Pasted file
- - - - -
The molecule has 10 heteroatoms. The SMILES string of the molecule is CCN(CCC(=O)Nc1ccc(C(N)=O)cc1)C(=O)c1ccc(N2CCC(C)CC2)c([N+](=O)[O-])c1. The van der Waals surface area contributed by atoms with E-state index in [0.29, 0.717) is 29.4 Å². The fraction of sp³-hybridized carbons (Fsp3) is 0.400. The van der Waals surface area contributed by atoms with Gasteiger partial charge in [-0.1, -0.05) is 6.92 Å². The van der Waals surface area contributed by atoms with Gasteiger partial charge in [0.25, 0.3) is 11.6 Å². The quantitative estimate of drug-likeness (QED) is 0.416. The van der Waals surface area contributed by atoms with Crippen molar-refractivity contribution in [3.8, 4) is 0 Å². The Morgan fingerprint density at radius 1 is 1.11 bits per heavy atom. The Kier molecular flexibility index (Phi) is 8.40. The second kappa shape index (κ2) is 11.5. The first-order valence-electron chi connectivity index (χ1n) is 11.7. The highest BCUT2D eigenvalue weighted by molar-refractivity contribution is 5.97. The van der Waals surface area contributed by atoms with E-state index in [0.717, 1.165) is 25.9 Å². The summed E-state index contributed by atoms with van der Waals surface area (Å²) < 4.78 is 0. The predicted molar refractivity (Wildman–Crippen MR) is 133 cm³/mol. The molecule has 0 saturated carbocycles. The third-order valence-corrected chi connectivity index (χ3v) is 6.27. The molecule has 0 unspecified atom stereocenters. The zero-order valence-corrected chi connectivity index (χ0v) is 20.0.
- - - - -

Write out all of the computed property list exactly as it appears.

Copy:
The molecule has 10 heteroatoms. The SMILES string of the molecule is CCN(CCC(=O)Nc1ccc(C(N)=O)cc1)C(=O)c1ccc(N2CCC(C)CC2)c([N+](=O)[O-])c1. The van der Waals surface area contributed by atoms with E-state index in [0.29, 0.717) is 29.4 Å². The fraction of sp³-hybridized carbons (Fsp3) is 0.400. The van der Waals surface area contributed by atoms with Gasteiger partial charge in [-0.1, -0.05) is 6.92 Å². The van der Waals surface area contributed by atoms with Gasteiger partial charge in [0.25, 0.3) is 11.6 Å². The quantitative estimate of drug-likeness (QED) is 0.416. The van der Waals surface area contributed by atoms with Crippen molar-refractivity contribution in [3.8, 4) is 0 Å². The Morgan fingerprint density at radius 1 is 1.11 bits per heavy atom. The Kier molecular flexibility index (Phi) is 8.40. The second kappa shape index (κ2) is 11.5. The first-order valence-electron chi connectivity index (χ1n) is 11.7. The highest BCUT2D eigenvalue weighted by molar-refractivity contribution is 5.97. The van der Waals surface area contributed by atoms with E-state index in [0.717, 1.165) is 25.9 Å². The summed E-state index contributed by atoms with van der Waals surface area (Å²) < 4.78 is 0. The predicted molar refractivity (Wildman–Crippen MR) is 133 cm³/mol. The molecule has 0 saturated carbocycles. The third-order valence-corrected chi connectivity index (χ3v) is 6.27. The molecule has 0 unspecified atom stereocenters. The zero-order valence-corrected chi connectivity index (χ0v) is 20.0.